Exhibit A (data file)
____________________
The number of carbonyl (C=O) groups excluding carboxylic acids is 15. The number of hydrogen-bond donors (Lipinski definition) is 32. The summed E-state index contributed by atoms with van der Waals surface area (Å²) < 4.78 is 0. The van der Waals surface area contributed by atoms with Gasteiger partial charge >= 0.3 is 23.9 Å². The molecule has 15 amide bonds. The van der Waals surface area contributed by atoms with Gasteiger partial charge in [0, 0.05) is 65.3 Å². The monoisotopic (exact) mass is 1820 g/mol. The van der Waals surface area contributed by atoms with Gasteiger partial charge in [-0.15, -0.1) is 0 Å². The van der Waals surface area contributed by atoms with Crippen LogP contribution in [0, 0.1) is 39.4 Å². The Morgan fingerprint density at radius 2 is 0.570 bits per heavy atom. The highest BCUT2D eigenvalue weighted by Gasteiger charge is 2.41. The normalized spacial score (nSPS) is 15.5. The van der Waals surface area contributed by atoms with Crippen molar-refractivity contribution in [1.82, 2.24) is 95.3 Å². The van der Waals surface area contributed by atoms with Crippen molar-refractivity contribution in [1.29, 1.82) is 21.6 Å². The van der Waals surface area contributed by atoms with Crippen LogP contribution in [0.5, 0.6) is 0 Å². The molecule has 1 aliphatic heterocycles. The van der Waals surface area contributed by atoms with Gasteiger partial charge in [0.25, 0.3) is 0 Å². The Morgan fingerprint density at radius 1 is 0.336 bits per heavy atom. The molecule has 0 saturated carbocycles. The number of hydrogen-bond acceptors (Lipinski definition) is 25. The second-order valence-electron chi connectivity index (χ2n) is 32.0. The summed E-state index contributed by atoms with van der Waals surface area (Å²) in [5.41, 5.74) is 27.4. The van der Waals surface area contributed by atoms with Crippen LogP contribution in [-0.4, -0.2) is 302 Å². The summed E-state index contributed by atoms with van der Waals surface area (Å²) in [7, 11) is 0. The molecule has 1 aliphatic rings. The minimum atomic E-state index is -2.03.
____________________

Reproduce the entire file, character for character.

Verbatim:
The number of carbonyl (C=O) groups excluding carboxylic acids is 15. The number of hydrogen-bond donors (Lipinski definition) is 32. The summed E-state index contributed by atoms with van der Waals surface area (Å²) < 4.78 is 0. The van der Waals surface area contributed by atoms with Gasteiger partial charge >= 0.3 is 23.9 Å². The molecule has 15 amide bonds. The van der Waals surface area contributed by atoms with Gasteiger partial charge in [0, 0.05) is 65.3 Å². The monoisotopic (exact) mass is 1820 g/mol. The van der Waals surface area contributed by atoms with Gasteiger partial charge in [-0.15, -0.1) is 0 Å². The van der Waals surface area contributed by atoms with Crippen LogP contribution in [0, 0.1) is 39.4 Å². The Morgan fingerprint density at radius 2 is 0.570 bits per heavy atom. The highest BCUT2D eigenvalue weighted by Gasteiger charge is 2.41. The normalized spacial score (nSPS) is 15.5. The van der Waals surface area contributed by atoms with Crippen molar-refractivity contribution in [1.82, 2.24) is 95.3 Å². The van der Waals surface area contributed by atoms with Crippen molar-refractivity contribution in [1.29, 1.82) is 21.6 Å². The van der Waals surface area contributed by atoms with Crippen LogP contribution in [0.5, 0.6) is 0 Å². The molecule has 1 aliphatic heterocycles. The van der Waals surface area contributed by atoms with Gasteiger partial charge in [0.25, 0.3) is 0 Å². The Morgan fingerprint density at radius 1 is 0.336 bits per heavy atom. The molecule has 0 saturated carbocycles. The number of hydrogen-bond acceptors (Lipinski definition) is 25. The second-order valence-electron chi connectivity index (χ2n) is 32.0. The summed E-state index contributed by atoms with van der Waals surface area (Å²) in [5.41, 5.74) is 27.4. The van der Waals surface area contributed by atoms with Crippen LogP contribution in [-0.4, -0.2) is 302 Å². The summed E-state index contributed by atoms with van der Waals surface area (Å²) in [7, 11) is 0. The molecule has 1 aliphatic rings. The minimum atomic E-state index is -2.03.